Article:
Recognizing Skin Cancer Symptoms

Recognizing Skin Cancer Symptoms

Skin cancer is a relatively common type of cancer and one that can be quite serious. Often, the symptoms and tell-tale signs of skin cancer are easy to spot, at least compared to many other types of cancer. Still, it’s crucial to be vigilant. Worried about skin cancer and residing in New York, NY? Get in touch with Penstein Dermatology.

The Risks of Skin Cancer

The American Cancer Society reports that more than 3 million Americans are diagnosed with basal and/or squamous cell cancer per year. Squamous cancer occurs in the upper layers of the skin while basal cancer occurs in the deeper layers. Given how common skin cancer is, everyone should keep an eye out.

The American Academy of Dermatology notes that if skin cancer is caught early, meaning before it spreads to the lymph nodes, the five-year survival rate is very high, roughly 99 percent. Once it spreads to the nearby lymph nodes, unfortunately, the survival rate drops to 68 percent. If the cancer spreads to further organs, the survival rate drops to about 30 percent.

In other words, catching skin cancer early is vital. Want to undergo skin cancer screening in New York, NY? Stop by Penstein Dermatology.  For now, let’s look at some common symptoms of skin cancer.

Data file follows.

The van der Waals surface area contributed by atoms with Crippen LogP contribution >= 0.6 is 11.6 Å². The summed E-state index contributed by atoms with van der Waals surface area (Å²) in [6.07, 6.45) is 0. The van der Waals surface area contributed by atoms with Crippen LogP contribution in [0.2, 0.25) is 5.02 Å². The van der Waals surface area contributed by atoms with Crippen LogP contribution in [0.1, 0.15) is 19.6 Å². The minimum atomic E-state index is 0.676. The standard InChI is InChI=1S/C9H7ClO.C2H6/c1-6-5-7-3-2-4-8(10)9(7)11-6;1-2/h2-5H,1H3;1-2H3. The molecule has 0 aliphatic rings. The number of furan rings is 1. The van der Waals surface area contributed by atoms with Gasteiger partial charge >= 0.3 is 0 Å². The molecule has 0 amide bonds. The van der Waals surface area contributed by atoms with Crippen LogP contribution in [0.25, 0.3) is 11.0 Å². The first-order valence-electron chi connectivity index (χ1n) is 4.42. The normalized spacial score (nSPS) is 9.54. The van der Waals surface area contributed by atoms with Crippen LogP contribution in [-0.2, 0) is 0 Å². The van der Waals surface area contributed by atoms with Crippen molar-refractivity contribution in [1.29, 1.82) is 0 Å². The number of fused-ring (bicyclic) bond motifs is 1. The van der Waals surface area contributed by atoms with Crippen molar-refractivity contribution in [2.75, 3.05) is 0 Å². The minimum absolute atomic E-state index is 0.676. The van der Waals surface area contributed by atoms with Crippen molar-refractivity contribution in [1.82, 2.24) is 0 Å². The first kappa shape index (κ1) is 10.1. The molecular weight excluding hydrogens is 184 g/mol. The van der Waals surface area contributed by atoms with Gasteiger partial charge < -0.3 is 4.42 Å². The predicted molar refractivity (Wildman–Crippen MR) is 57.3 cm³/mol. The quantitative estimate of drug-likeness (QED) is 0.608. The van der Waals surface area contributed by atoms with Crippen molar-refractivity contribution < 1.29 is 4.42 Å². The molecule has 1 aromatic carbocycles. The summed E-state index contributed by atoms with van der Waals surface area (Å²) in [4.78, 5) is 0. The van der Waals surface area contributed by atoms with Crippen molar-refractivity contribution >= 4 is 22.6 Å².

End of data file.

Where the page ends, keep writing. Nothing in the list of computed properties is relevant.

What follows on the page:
The Symptoms of Skin Cancer

Skin cancer can appear pretty much anywhere. That said, skin exposed more regularly to sunlight is typically more likely to develop cancerous cells than areas not regularly exposed to sunlight. Still, it’s important to keep an eye on your whole body.

Basal cell skin cancer often appears on the neck and face because they are constantly exposed to sunlight. You may notice a pearly bump. You may also see a brown lesion that at first glance could look like a scar. A firm, red nodule could be a sign of squamous cancer. You may also see a flat, scaly, and crusty lesion.

If you notice a brown mole-like spot, it may be melanoma cancer. While noncancerous moles are typically symmetrical and don’t change in size, a melanoma spot is often asymmetrical. It will frequently change in size and may even bleed. 

Everyone should keep an eye out for skin cancer. People with fair skin may be more likely to develop this cancer. If you spend a lot of time in the sun, this could increase your risks. This doesn’t mean you should avoid spending time outdoors, but you should wear sunscreen and be diligent about watching for signs of cancer. No matter what, if you notice symptoms of skin cancer, you should contact a doctor right away.

Worried about skin cancer and residing in New York, NY? Reach Penstein Dermatology by dialing (212) 517-5171.

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